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COVID-19 Vaccine 
Information

Last update:

How Vaccines Work

How Vaccines Work

Weak Germs Injected

Vaccines contain the same germs that cause the disease, either killed or weakened, or they contain genetic instructions that code for the disease.

Immunity Developed

After getting vaccinated, one develops immunity to that disease without having to get it first.

Antibodies Created

They stimulate your immune system to produce antibodies, as if you were exposed to the germ.

Stages of Development

Stages of Development

Pre-Clinical

Initial tests of a potential treatment or vaccine are called “pre-clinical” (i.e., non-human testing). These generally include various tests done in the laboratory (in vitro tests) and studies conducted in animals (in vivo tests) to evaluate its potential to treat the disease.

I - Clinical Phase

  • Small study of healthy people

  • Evaluates safety and immune responce at different doses.

  • Typically takes 1-2 years, however, for COVID-19 trials, the estimated time is three months.

II - Clinical Phase

Clinical trials test a potential treatment or vaccine on a large (often up to several hundred) group of people who will use the drug (patients) or get vaccinated (healthy volunteers), looking at whether the treatment or vaccine is safe and whether it works effectively. Typically takes 2-3 years, however, for COVID-19 trials, expected to take eight months.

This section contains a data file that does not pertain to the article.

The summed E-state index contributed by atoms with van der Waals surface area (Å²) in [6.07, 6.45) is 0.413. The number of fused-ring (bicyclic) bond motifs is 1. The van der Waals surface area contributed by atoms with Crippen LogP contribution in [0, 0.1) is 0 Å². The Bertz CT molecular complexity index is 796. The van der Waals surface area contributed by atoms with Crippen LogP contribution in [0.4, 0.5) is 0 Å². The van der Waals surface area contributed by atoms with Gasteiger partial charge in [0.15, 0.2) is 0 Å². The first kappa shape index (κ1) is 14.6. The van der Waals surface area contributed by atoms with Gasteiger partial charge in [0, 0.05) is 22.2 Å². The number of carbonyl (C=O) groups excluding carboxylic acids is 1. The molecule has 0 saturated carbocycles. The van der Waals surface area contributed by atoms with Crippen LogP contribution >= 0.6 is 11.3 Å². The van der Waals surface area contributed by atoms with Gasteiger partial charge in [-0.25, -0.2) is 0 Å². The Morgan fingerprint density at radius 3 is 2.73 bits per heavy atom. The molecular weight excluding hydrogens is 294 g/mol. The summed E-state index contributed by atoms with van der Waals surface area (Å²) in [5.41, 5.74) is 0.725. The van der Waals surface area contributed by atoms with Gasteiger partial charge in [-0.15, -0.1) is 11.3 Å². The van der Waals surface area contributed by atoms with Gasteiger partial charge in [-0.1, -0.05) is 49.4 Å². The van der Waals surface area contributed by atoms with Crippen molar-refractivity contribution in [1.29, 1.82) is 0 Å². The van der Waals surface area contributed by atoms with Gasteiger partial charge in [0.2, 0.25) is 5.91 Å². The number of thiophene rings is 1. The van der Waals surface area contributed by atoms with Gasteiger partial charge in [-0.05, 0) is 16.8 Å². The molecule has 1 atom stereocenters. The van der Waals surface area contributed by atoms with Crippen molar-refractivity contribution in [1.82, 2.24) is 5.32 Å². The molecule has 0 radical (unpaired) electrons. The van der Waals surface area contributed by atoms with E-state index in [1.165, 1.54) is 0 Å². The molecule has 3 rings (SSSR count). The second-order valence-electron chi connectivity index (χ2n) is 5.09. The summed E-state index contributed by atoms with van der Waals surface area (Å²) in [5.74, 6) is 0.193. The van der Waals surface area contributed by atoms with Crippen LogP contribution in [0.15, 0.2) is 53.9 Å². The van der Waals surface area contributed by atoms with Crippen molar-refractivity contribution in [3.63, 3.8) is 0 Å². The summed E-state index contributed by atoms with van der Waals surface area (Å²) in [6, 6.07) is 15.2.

III - Clinical Phase

Clinical trials continue to test the safety and effectiveness of a treatment or vaccine but on a much larger scale, involving up to several thousand people. Typically takes 2-4 years, but for COVID-19 trials, may be combined with Phase II.

RR - Regulatory Review

  • Government agency reviews trial data and licensing application.

  • Can occur while manufacturing. 

  • Typically takes 2-4 years, but for COVID-19, expedited tp take a few months.

IV - Clinical Phase

  • Post-approval studies that monitor effectiveness in real-world conditions

  • Testing begins after vaccine has been released to public

Early Manufacturing

EARLY MANUFACTURING

Oftentimes developers will try to ensure that enough of a vaccine is ready to ship the moment approval comes in by beginning the manufacturing process during clinical trials.

But a manufacturer loses significant resources if approval doesn’t come or a vaccine is no longer needed in the marketplace. The more vaccines produced, the more risk incurred. To mitigate risk and encourage manufacturing, governments, industry and international organizations are working together.

PRE

I

II

III

RR

IV

Non-Ideal Case

  • Developer manufactures mass quantities of a vaccine, but does not get approval, leaving the public without a vaccine and resources put into manufacturing lost. For COVID-19 vaccine development, private philanthropy has pledged to pay the lost costs for this scenario.

PRE

I

II

III

RR

IV

Good Case

  • Developer gets fast approval, but has not manufactured enough of a vaccine to distribute in mass quantities. The public must wait longer for more vaccines to become available.

PRE

I

II

III

RR

IV

Best Case

  • Developer gets fast approval and has been concurrently manufacturing the vaccine during clinical trials.

  • The vaccine is now ready to distribute in mass quantities.

Inactivated Virus
Live Attenuated
Protein Subunit
DNA-Based
RNA-Based
Replicating Viral Vector
Non-Replicating Viral Vector
Virus-Like Particle
Other Vaccines
Vaccines In Use
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